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Friday, 24 August 1906


Mr McLEAN (Gippsland) .- I do not wish to be hard upon the Minister, particularly if, as the honorable member for Maranoa has expressed it, " another bloke is on the job " ; but he should not be absent when a measure so important as this is under consideration. It is possible to spend money on bounties in such! a way that the expenditure will prove a great boon to the Commonwealth, while it is also possible to absolutely waste it, and to cause disappointment and loss to those who have been induced to enter into certain industries. If any measure has been submitted this session in regard to which we should have full information it is the Bill with which we are now dealing. The success of the proposed expenditure will depend entirely upon the scheme adopted for the distribution of the money which! we are asked to vote. We should know what machinery will be employed for carrying into effect the intentions of the Government, what supervision will be provided for, and have other! information of a Tike description. I presume that the Minister now in charge of the measure has not furnished us with this information because he is not in a position to do so, and I therefore suggest that the further consideration of the Bill be postponed until the Minister of Trade and Customs returns. It is treating Parliament with contempt, and likely to lower the institution in the estimation of the people, to ask us to blindly vote ^500,000 for bounties without giving us the slightest information as to how the money is to be spent, or the conditions which! will be imposed. We do not know whether the expenditure is to be supervised by a Commonwealth Department, or whether an arrangement is to be made with the States in regard to the matter.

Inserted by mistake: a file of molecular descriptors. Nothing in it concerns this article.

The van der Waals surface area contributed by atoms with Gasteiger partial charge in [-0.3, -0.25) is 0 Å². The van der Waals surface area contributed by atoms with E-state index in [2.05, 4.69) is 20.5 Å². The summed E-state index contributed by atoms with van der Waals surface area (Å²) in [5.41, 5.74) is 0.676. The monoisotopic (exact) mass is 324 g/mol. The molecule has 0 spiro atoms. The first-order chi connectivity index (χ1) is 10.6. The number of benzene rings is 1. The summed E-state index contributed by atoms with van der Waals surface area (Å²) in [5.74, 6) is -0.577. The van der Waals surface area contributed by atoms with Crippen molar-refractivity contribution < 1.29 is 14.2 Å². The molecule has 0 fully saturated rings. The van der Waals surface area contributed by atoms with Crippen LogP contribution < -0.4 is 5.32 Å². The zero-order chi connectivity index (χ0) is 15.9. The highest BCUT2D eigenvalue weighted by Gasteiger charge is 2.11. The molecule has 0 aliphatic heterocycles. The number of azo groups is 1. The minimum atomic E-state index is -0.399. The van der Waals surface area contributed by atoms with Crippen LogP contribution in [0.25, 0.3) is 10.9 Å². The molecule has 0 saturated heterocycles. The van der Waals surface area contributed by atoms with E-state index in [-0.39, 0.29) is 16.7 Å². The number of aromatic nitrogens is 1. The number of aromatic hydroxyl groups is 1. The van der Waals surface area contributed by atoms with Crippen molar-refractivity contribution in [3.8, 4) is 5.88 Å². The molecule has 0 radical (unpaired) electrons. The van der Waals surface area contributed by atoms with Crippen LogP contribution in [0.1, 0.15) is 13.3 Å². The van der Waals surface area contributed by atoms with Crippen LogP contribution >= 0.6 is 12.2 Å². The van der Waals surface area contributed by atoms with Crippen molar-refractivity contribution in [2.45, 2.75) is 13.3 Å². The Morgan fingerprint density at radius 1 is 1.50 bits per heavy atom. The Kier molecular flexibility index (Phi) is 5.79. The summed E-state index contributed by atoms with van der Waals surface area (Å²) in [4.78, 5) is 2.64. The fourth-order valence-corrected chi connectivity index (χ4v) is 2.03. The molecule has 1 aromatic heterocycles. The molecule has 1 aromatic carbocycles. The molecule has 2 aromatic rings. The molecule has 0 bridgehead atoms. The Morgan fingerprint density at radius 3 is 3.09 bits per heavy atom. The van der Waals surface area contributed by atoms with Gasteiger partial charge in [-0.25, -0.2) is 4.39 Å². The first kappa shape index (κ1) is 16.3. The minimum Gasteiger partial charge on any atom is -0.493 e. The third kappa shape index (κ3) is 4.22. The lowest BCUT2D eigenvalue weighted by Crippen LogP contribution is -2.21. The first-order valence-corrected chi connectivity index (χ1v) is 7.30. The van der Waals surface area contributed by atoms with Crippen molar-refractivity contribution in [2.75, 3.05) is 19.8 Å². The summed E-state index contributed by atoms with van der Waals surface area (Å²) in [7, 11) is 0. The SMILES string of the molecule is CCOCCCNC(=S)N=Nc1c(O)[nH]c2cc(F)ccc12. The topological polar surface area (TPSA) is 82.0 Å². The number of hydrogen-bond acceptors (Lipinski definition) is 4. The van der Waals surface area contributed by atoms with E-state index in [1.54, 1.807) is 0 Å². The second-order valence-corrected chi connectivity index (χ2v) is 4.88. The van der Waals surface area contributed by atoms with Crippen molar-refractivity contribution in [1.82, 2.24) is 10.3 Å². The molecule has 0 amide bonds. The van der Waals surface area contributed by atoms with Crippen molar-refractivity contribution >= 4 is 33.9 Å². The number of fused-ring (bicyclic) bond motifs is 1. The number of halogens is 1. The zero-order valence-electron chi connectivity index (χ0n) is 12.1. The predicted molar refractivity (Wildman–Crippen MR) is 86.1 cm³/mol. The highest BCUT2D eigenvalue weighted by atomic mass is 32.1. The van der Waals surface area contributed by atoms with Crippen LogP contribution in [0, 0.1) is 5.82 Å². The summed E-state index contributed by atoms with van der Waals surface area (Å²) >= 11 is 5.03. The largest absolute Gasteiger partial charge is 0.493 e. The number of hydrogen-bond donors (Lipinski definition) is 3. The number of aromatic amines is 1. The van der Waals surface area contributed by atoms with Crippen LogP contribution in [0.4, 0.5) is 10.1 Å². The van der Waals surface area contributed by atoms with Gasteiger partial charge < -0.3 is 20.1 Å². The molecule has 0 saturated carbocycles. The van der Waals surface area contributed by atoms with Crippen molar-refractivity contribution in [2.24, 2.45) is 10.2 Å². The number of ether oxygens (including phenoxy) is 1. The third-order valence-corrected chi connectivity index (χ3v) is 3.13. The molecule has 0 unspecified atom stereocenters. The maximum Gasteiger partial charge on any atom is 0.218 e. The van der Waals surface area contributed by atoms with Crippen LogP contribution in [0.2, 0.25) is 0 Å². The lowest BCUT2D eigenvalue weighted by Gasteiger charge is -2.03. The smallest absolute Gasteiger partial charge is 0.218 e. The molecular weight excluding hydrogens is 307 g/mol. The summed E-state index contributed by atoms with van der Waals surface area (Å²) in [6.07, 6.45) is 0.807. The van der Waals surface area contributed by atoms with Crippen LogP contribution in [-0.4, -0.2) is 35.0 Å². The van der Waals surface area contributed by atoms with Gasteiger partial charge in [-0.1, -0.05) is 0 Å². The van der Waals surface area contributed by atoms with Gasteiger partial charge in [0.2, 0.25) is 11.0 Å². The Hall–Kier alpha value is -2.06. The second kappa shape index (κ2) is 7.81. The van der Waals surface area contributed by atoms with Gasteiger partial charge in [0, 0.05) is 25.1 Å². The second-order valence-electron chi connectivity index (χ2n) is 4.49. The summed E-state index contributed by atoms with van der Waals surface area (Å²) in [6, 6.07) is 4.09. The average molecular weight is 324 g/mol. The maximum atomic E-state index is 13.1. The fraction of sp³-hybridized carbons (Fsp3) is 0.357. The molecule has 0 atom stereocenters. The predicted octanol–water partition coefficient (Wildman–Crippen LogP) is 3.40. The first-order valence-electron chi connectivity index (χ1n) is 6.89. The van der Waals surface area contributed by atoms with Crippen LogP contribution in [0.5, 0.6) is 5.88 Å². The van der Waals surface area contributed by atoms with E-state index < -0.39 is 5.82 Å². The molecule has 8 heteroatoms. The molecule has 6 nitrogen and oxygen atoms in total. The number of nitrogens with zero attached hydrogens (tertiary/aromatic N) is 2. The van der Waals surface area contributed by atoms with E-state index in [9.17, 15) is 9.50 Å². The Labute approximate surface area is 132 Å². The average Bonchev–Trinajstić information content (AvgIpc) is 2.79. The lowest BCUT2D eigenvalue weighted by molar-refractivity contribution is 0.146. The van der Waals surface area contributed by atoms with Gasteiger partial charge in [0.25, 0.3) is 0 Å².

Mr Watson - Many details must necessarily be left to regulation.


Mr McLEAN - Yes; but we have not even a skeleton scheme before us. I have not been unduly critical of Government proposals, and have supported such as I considered justifiable ; but I take so much interest in this matter, recognising its importance, that I cannot countenance the folly of voting money in the dark. It is due, not only to Parliament, but to the people who will have to provide the necessary funds, that an outline, at least, of the scheme under which the expenditure will take place shall be given to us.







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